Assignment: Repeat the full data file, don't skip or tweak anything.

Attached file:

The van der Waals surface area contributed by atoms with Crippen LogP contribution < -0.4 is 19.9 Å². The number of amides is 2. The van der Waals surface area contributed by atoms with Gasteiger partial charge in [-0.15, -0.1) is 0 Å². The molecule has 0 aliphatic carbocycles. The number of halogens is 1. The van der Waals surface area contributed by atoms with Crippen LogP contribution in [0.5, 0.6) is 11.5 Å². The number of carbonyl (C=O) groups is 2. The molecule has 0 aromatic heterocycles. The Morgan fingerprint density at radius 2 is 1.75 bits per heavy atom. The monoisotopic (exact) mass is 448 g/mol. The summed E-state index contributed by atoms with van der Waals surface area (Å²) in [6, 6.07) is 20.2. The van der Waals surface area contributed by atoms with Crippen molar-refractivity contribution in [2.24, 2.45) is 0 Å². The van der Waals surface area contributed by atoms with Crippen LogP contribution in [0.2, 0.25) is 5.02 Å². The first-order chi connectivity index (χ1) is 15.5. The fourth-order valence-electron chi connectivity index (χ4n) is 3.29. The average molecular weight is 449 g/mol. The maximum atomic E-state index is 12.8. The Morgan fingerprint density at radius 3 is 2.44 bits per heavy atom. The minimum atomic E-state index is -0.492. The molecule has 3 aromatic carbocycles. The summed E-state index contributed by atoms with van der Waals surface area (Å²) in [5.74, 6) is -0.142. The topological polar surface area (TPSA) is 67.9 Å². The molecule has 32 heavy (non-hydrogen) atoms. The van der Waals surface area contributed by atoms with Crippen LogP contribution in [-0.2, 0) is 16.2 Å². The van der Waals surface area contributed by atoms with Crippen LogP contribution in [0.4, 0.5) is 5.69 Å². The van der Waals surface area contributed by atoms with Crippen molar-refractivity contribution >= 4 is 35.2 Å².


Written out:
The van der Waals surface area contributed by atoms with Crippen LogP contribution < -0.4 is 19.9 Å². The number of amides is 2. The van der Waals surface area contributed by atoms with Gasteiger partial charge in [-0.15, -0.1) is 0 Å². The molecule has 0 aliphatic carbocycles. The number of halogens is 1. The van der Waals surface area contributed by atoms with Crippen LogP contribution in [0.5, 0.6) is 11.5 Å². The number of carbonyl (C=O) groups is 2. The molecule has 0 aromatic heterocycles. The Morgan fingerprint density at radius 2 is 1.75 bits per heavy atom. The monoisotopic (exact) mass is 448 g/mol. The summed E-state index contributed by atoms with van der Waals surface area (Å²) in [6, 6.07) is 20.2. The van der Waals surface area contributed by atoms with Crippen molar-refractivity contribution in [2.24, 2.45) is 0 Å². The van der Waals surface area contributed by atoms with Crippen LogP contribution in [0.2, 0.25) is 5.02 Å². The first-order chi connectivity index (χ1) is 15.5. The fourth-order valence-electron chi connectivity index (χ4n) is 3.29. The average molecular weight is 449 g/mol. The maximum atomic E-state index is 12.8. The Morgan fingerprint density at radius 3 is 2.44 bits per heavy atom. The minimum atomic E-state index is -0.492. The molecule has 3 aromatic carbocycles. The summed E-state index contributed by atoms with van der Waals surface area (Å²) in [5.74, 6) is -0.142. The topological polar surface area (TPSA) is 67.9 Å². The molecule has 32 heavy (non-hydrogen) atoms. The van der Waals surface area contributed by atoms with Crippen LogP contribution in [-0.2, 0) is 16.2 Å². The van der Waals surface area contributed by atoms with Crippen LogP contribution in [0.4, 0.5) is 5.69 Å². The van der Waals surface area contributed by atoms with Crippen molar-refractivity contribution >= 4 is 35.2 Å².